Since the party filing the affidavit need not include much specificity on the issues the expert will testify to, the court must sometimes engage in “an act of imagination” to determine whether a point at issue in the defendant’s summary judgment motion is susceptible to proof through expert testimony. Hinchman v. UC Mkt., LLC, 270 Or App 561, 570, 348 P3d 328, 334 (2015). An ORCP 47 E affidavit precludes summary judgment on its own, except where the point at issue “could not conceivably be proven through expert testimony, but necessarily would require proof by testimony from witnesses with personal knowledge.” Id. at 572.

Despite the perceived difficulties in successfully moving for summary judgment, the exercise is worthwhile where: (1) the application of the legal issues is clear, such as a case that depends heavily on contract interpretation, (2) it provides the court with a path to resolving the case, and (3) it provides the moving party with a clearer idea of the other side’s case.

First, summary judgment is often a preferred alternative to the filing of a motion to dismiss where the matters at issue concern the interpretation of a contract, or otherwise involve a rule of law, but where a court may be reluctant to dismiss without a more fully developed record. An example, albeit several years old, is Vinton v. Knight, Case No. 0305-05567 (Or Cir Ct Oct. 3, 2003), which involved claims for tortious interference with contract, breach of an express contract, and breach of an implied contract in connection with a dispute over the former Will Vinton Studios (now Laika Studios). In that case, rather than move to dismiss, the defendants moved for summary judgment, requiring the plaintiff to identify the specific discovery it believed was necessary to develop the record. Following that discovery, and on a record that included plaintiff’s evidence, the court entertained the motion for summary judgment. In its opinion granting the motion, the court first addressed whether the defendants had tortiously interfered with the plaintiff’s employment contract, and wrote, “The truth lies somewhere in the thicket of notes, phone slips, e-mail messages, and corporate minutes offered by the parties. But I need not hack my way through it.” Id. at 2. The court granted summary judgment on the tortious interference claim because Oregon law only recognizes the improper purpose element of tortious interference where the interference is motivated solely by ill will. In Vinton, creating a record that showed that the defendants had other motivations was enough to defeat the plaintiff’s claim. The court went on to easily dispose of the breach of contract claims by interpreting the contract and applying its unambiguous terms to the facts.

Similarly, in Butler Block, LLC v. Tri-Cty. Metro. Transp. Dist. of Oregon, 242 Or App 395, 255 P3d 665 (2011), dealt with a claim for breach of contract. The plaintiff had tried to frame the issue as requiring the court to determine whether the defendant was required to give the plaintiff an extension to obtain construction financing, and whether the defendant’s failure to do so constituted anticipatory breach. The Court of Appeals was able to uphold the trial court’s grant of summary judgment because it held that no reasonable person could understand the defendant’s written statements to express an unconditional and unequivocal intent not to perform. Further, the defendant’s statements that it intended to terminate the contract should plaintiff fail to perform were entirely within its contractual rights. Cases that involve interpreting contracts or written conduct allow a trial court to make a determination as a matter of law and are more amenable to summary judgment.

Two more recent cases confirm the strategy for moving summary judgment. In W. Prop. Holdings, LLC v. Aequitas Capital Mgmt., Inc., 284 Or App 316, 392 P3d 770 (2017), the Court of Appeals interpreted the contract at issue to identify the duties that the defendant owed to the plaintiff. From there, it was possible for the Court of Appeals to conclude as a matter of law that the defendant had not breached the contract or the implied duty of good faith and fair dealing. Likewise, in Gibson v. Bankofier, 275 Or App 257, 365 P3d 568 (2015), even an ORCP 47 E affidavit could not save a case from summary judgment. The plaintiff counsel’s affidavit stated that the expert would testify that the defendant had breached certain duties as a real estate agent, but such testimony did not go to a point at issue because the plaintiff had failed to provide any evidence suggesting that the defendant even owed such duties to the plaintiff. An ORCP 47 E affidavit cannot preclude summary judgment where a claim may be disposed of as a matter of law. VFS Fin., Inc. v. Shilo Mgmt. Corp., 277 Or App 698, 707, 372 P3d 582, 587 (2016).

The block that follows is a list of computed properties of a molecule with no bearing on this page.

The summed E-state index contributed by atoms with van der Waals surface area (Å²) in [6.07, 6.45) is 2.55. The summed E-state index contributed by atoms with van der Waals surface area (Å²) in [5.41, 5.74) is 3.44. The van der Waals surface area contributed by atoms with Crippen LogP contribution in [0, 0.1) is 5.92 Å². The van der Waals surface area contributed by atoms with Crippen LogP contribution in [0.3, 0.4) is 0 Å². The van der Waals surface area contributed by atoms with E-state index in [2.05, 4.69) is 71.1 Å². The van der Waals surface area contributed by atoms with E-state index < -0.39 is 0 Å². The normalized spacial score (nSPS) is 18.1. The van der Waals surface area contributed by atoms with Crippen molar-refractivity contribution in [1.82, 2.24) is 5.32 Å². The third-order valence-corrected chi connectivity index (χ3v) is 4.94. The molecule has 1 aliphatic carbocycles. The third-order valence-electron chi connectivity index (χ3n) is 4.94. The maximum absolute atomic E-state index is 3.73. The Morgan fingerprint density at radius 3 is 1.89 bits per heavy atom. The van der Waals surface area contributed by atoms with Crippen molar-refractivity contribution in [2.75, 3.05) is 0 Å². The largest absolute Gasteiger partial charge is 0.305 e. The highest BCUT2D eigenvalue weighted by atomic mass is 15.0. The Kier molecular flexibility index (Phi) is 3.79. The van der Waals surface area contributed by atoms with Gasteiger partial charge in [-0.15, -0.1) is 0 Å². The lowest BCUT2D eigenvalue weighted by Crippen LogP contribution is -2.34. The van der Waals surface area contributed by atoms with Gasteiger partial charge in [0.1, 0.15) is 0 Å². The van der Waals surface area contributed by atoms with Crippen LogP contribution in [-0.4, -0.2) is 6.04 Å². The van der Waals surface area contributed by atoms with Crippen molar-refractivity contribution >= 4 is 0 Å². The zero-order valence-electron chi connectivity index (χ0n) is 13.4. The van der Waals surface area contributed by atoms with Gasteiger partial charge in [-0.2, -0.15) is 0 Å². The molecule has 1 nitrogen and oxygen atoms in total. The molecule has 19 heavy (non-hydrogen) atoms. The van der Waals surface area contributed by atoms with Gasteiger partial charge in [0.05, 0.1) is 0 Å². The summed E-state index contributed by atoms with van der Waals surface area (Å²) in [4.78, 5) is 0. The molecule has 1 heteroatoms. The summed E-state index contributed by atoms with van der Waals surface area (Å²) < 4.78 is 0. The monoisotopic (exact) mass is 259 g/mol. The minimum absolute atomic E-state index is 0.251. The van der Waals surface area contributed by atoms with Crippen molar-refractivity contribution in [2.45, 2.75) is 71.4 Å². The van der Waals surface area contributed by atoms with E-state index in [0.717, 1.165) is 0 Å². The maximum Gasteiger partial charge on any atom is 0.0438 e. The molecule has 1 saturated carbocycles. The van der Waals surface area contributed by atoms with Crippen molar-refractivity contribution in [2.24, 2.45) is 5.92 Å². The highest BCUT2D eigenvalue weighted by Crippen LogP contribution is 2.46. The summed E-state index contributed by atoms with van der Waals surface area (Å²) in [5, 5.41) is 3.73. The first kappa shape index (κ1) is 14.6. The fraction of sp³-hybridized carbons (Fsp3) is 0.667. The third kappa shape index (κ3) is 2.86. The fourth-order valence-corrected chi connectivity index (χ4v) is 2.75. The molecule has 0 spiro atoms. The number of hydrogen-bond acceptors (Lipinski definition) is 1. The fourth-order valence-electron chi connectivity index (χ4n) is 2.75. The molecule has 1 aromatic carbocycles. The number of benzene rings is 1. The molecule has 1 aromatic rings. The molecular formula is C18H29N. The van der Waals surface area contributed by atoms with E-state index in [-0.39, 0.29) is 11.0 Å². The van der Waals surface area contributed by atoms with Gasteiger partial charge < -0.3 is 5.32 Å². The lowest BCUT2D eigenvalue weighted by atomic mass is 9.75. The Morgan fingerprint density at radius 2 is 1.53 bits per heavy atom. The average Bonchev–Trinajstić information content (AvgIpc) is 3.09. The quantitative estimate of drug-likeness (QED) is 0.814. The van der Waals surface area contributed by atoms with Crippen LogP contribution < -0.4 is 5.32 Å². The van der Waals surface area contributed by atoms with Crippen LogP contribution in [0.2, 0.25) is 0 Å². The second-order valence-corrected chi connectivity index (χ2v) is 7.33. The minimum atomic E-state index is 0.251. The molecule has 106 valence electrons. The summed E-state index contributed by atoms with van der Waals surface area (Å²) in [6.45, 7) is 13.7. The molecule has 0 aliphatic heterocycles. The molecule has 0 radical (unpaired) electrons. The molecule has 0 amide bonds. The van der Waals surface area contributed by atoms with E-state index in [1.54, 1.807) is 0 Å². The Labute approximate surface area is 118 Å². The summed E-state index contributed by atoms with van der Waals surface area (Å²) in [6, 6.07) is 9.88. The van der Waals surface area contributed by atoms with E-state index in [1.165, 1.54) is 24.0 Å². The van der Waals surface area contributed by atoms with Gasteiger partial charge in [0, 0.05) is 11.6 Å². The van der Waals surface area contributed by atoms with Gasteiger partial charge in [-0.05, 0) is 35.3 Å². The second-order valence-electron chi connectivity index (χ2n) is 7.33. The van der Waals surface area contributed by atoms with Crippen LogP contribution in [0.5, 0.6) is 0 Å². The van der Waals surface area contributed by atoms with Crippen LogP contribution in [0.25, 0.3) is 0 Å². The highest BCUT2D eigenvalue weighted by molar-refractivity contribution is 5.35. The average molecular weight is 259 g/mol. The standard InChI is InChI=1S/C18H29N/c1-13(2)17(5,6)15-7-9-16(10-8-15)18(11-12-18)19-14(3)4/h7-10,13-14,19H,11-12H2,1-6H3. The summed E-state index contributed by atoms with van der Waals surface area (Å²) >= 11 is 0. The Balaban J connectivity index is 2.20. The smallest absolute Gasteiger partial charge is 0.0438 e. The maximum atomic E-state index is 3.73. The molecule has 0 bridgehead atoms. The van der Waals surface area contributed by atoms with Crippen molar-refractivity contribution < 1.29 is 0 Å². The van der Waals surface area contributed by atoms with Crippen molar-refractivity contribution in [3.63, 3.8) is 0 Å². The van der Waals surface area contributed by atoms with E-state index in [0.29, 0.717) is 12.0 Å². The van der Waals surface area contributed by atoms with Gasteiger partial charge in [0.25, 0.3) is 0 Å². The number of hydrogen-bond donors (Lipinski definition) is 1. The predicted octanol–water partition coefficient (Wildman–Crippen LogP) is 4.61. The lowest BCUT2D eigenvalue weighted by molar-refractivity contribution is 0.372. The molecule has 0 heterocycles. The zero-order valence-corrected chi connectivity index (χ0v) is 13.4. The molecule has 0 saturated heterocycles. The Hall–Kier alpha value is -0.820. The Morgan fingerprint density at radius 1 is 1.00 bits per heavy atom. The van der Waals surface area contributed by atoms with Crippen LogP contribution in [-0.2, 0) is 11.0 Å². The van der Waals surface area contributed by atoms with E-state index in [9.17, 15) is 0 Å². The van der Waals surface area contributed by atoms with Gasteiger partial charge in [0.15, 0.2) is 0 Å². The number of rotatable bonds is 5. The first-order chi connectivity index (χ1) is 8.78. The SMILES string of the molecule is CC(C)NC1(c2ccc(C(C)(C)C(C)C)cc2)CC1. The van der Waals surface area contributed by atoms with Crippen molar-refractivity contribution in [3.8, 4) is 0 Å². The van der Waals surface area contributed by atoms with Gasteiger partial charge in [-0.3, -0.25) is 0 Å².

As a defendant, it is my practice to always attempt to portray the dispute as one involving issues of law, rather than disputed issues of fact. Moving for summary judgment (rather than relying on a motion to dismiss) permits the defendant to test that theory on a more developed record and even if unsuccessful, to force the plaintiff both to come forward with the facts and law that it believes to be at issue, and to look closely at the strengths and weakness of its own case. This both can give the defendant important insight into the plaintiff’s view of the dispute and to obtain a more reasonable settlement, if that is the client’s objective. In addition, even parties filing an ORCP 47 E are, in my experience, tempted to explain why the expert’s testimony will create an issue of material fact, rather than relying entirely on the court’s imagination. That explanation can prove helpful to the defense.

Finally, the perception that there is only a small chance to prevail on a motion for summary judgment is contrary to reality. According to statistics gathered two years ago in Multnomah and Washington Counties, approximately 45% of all motions for summary judgment are granted. Statistics on how many of those motions are appealed and the reversal rates in the Court of Appeals are difficult to come by. Nonetheless, it is a worthwhile endeavor for defendants in cases where the defendant can portray the dispute as one involving legal rather than factual matters, which is usually the goal of those on the defense side.